Being the youngest person to win the Booker Prize comes with an inevitable downside: How do you top that? For Eleanor Catton, who was 28 when she achieved that milestone with her second novel, The Luminaries, in 2013, the fear was less that she’d produce something inferior and more that wunderkind status might shield her from hard truths. “I was anxious,” she says, “that people wouldn’t tell me if my next book was no good!”

She needn’t have worried. Her new novel, Birnam Wood (Farrar, Straus and Giroux, March 7), is already winning genuine raves—in a starred review, Kirkus calls it a “blistering look at the horrors of late capitalism [that] manages to also be a wildly fun read.” Set in the author’s native New Zealand, the novel tells the story of a guerilla gardening group called Birnam Wood that plants crops on unused land, only sometimes with permission, and donates harvests to the local population. When their idealistic young founder, Mira Bunting, hears about acres of fertile ground cut off from the world by a recent earthquake and landslide in the country’s South Island, their mission looks about to get supercharged. Doomsteader Robert Lemoine, an American billionaire who’s just bought the property, offers them $100,000 to farm it while he builds an eco-disaster bolt-hole for himself underground. He gets do-gooding cred toward the citizenship he needs; they get legitimacy and profitability. A win-win! Except, of course, things are far more complicated than they look, and explosive consequences loom.

The idea for the novel “came out of the political upheavals in 2016. Donald Trump, the Brexit vote,” explains Catton, speaking via Zoom from her home in Cambridge, England. “The collective shame that seemed to be in the air, the new terror about the unknowability of the future. If you said something like, ‘50 years from now, x, y or z,’ there was certain to be somebody in the room who’d say, ‘If the world is even around.’ There seemed to be this new certainty that the end was rushing toward us.”

So she decided to reread Shakespeare’s Macbeth. “The play is so much about prophecy. Witches tell Macbeth that he will be king, that he’s safe until Birnam Wood comes to Dunsinane.…When you give somebody a sense of certainty about the future, they kind of end up occasioning that future,” she says. “I started thinking, maybe there’s a novel where each character would have an ambition and be driving toward the future, seduced by this promise of certainty the way Macbeth was.”

Birnam Wood’s Mira, for instance, can almost touch the greener, more equitable world she’s building. Lemoine has his eye on his own safety and prosperity, while a disaffected activist named Tony smells a rat where Lemoine is concerned—and foresees personal glory once he uncovers the truth and writes about it. “I wanted the reader going in thinking one person was wrong and everyone else was blameless,” Catton says, “but slowly the complicity of the characters dawns on you. No one thinks they’re the bad guy, and that’s like the political spectrum today. There’s a lot of diagnosing Macbeth-like qualities in others and not in ourselves.”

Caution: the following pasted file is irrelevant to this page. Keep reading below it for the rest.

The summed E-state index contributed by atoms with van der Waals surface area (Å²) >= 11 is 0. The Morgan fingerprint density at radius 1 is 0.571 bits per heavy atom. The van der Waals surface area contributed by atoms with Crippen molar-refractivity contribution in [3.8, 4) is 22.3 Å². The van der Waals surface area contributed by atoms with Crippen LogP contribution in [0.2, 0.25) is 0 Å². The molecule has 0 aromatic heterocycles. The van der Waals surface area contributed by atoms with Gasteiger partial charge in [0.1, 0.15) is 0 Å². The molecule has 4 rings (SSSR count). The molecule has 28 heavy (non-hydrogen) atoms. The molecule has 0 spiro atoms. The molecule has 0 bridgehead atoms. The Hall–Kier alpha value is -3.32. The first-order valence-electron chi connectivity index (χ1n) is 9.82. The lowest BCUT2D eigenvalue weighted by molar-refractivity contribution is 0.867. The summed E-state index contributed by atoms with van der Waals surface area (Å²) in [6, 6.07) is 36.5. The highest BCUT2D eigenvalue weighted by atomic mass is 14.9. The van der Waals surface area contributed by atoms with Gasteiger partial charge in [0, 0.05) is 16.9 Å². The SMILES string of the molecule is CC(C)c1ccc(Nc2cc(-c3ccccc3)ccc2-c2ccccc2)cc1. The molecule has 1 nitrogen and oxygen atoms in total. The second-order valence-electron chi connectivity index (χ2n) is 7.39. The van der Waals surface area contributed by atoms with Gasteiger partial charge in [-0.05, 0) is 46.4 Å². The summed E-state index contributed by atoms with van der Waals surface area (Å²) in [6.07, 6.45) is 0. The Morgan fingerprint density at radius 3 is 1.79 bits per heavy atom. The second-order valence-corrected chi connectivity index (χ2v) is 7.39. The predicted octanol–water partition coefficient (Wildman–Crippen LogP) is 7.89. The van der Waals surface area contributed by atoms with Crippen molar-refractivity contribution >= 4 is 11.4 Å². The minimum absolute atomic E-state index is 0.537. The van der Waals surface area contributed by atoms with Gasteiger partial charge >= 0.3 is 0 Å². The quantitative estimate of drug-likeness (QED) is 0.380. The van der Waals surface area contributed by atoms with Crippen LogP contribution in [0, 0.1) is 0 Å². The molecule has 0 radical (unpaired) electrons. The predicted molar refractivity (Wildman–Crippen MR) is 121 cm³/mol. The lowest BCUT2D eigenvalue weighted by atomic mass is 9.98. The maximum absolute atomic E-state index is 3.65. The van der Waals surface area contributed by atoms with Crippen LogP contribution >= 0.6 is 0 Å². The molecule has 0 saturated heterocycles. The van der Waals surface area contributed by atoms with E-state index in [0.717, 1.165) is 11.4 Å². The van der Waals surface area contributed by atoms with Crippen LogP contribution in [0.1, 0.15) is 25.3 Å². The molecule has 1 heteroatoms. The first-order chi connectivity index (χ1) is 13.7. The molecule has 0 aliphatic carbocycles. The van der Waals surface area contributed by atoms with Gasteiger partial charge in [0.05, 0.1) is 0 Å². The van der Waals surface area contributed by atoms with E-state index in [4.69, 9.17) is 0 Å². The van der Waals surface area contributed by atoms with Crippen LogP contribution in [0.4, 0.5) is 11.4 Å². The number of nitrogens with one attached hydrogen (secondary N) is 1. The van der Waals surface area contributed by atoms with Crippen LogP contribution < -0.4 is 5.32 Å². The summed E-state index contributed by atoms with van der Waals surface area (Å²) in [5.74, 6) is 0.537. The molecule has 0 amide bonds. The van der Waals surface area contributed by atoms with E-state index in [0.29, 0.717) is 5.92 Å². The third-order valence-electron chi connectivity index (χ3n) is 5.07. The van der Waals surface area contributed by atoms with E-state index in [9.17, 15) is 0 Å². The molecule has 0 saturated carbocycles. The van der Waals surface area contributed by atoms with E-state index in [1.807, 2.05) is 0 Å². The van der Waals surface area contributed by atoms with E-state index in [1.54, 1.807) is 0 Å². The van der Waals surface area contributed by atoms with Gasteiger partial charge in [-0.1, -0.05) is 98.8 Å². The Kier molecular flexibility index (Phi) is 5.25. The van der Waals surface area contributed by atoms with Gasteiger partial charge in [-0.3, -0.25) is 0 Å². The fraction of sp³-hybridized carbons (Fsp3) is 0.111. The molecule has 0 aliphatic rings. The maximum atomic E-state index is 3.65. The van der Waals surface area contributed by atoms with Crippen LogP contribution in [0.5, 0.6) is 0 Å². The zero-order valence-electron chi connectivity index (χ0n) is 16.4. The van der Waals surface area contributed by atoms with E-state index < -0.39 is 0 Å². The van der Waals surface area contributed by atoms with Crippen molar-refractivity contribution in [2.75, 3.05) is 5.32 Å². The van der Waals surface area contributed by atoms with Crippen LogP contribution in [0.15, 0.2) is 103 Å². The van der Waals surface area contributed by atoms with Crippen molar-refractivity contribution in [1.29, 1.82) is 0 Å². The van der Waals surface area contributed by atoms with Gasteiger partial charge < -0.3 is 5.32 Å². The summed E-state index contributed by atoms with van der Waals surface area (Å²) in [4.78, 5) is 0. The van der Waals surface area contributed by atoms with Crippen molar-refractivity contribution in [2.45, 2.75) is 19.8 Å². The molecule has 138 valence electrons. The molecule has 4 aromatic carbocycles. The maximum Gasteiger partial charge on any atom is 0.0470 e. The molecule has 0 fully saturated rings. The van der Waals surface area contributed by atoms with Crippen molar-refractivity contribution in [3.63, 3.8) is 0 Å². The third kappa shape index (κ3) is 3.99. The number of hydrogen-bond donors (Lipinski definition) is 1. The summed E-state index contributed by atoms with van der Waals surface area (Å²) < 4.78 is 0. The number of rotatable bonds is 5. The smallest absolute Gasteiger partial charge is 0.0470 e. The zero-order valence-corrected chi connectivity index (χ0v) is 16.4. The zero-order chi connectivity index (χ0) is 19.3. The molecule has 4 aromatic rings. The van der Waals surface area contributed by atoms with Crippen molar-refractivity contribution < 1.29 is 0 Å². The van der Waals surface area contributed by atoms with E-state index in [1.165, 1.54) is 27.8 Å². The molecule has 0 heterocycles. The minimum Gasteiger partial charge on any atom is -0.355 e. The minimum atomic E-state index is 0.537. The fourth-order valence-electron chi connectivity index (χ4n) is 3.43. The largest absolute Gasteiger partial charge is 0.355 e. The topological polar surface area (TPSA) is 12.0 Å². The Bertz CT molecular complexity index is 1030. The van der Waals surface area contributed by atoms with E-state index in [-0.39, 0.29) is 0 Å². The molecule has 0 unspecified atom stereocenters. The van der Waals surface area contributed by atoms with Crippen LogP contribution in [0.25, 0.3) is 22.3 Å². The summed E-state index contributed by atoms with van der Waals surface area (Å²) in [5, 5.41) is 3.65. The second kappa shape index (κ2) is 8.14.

She would be happy if Birnam Wood “provokes a conversation,” she says, about climate change and land stewardship, inequality, the threats of technology. But she didn’t set out to write a manifesto: “I feel strongly that one should not confuse art and activism.” Instead, she hitched her ideas to an irresistibly propulsive plot. “I wanted to create the kind of desire to know what happens next that animates a thriller.”

And if the book’s action isn’t enough to hook you, the nuanced characters certainly will. Influenced by Jane Austen—Catton adapted Emma for the screen in 2020—the novel goes deep into the friendship between Mira and her skeptical second-in-command, Shelley Noakes. “Mira and Shelley have a great rapport,” Catton says, “but I wanted them to betray each other. Often a story is saddest when two people could have been really good for each other.”

At home in Cambridge, where Catton lives with husband Steven Toussaint, a fellow writer, and their young daughter, there’s often debate about characters that the novelists in residence are creating. “It was especially fun with this book because it’s so character driven,” Catton says. “We’d argue constantly about whether someone would do this or that—they were like our friends. My husband would have an idea and I would get so cross at him! There were a lot of tearful arguments as well as happy conversations.”

One thing the couple doesn’t need to argue about: what to watch on Netflix. “Thrillers,” Catton says. “It’s the one film genre we can always agree on.” And one she wants to stick with in her writing as well. She’s already at work on her next novel, “a more psychological, paranoia-driven thriller with an unreliable narrator,” as she describes it. “When it’s done well,” she says, “a thriller can appeal to the head and the heart.”

Kim Hubbard, former books editor for People, is a freelance writer and editor.